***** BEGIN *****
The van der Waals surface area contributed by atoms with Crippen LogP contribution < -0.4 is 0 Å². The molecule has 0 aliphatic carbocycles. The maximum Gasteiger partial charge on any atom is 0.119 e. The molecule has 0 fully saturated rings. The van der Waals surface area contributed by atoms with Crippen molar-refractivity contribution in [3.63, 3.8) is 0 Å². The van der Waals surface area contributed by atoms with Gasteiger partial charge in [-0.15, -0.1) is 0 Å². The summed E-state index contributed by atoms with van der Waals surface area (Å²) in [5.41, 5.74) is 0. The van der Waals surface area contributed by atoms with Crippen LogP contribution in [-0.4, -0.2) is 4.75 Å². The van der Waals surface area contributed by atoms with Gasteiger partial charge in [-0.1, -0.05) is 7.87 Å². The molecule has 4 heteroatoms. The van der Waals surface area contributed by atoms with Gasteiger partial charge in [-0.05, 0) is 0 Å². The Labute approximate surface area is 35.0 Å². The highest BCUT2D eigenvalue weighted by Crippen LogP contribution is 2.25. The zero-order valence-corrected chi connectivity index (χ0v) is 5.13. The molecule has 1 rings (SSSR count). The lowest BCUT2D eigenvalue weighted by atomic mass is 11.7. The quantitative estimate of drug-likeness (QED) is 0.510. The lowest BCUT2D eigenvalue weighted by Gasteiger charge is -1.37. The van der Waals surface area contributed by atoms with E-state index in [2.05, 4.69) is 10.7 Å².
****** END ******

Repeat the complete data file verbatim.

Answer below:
The van der Waals surface area contributed by atoms with Crippen LogP contribution < -0.4 is 0 Å². The molecule has 0 aliphatic carbocycles. The maximum Gasteiger partial charge on any atom is 0.119 e. The molecule has 0 fully saturated rings. The van der Waals surface area contributed by atoms with Crippen molar-refractivity contribution in [3.63, 3.8) is 0 Å². The van der Waals surface area contributed by atoms with Gasteiger partial charge in [-0.15, -0.1) is 0 Å². The summed E-state index contributed by atoms with van der Waals surface area (Å²) in [5.41, 5.74) is 0. The van der Waals surface area contributed by atoms with Crippen LogP contribution in [-0.4, -0.2) is 4.75 Å². The van der Waals surface area contributed by atoms with Gasteiger partial charge in [-0.1, -0.05) is 7.87 Å². The molecule has 4 heteroatoms. The van der Waals surface area contributed by atoms with Gasteiger partial charge in [-0.05, 0) is 0 Å². The Labute approximate surface area is 35.0 Å². The highest BCUT2D eigenvalue weighted by Crippen LogP contribution is 2.25. The zero-order valence-corrected chi connectivity index (χ0v) is 5.13. The molecule has 1 rings (SSSR count). The lowest BCUT2D eigenvalue weighted by atomic mass is 11.7. The quantitative estimate of drug-likeness (QED) is 0.510. The lowest BCUT2D eigenvalue weighted by Gasteiger charge is -1.37. The van der Waals surface area contributed by atoms with E-state index in [2.05, 4.69) is 10.7 Å².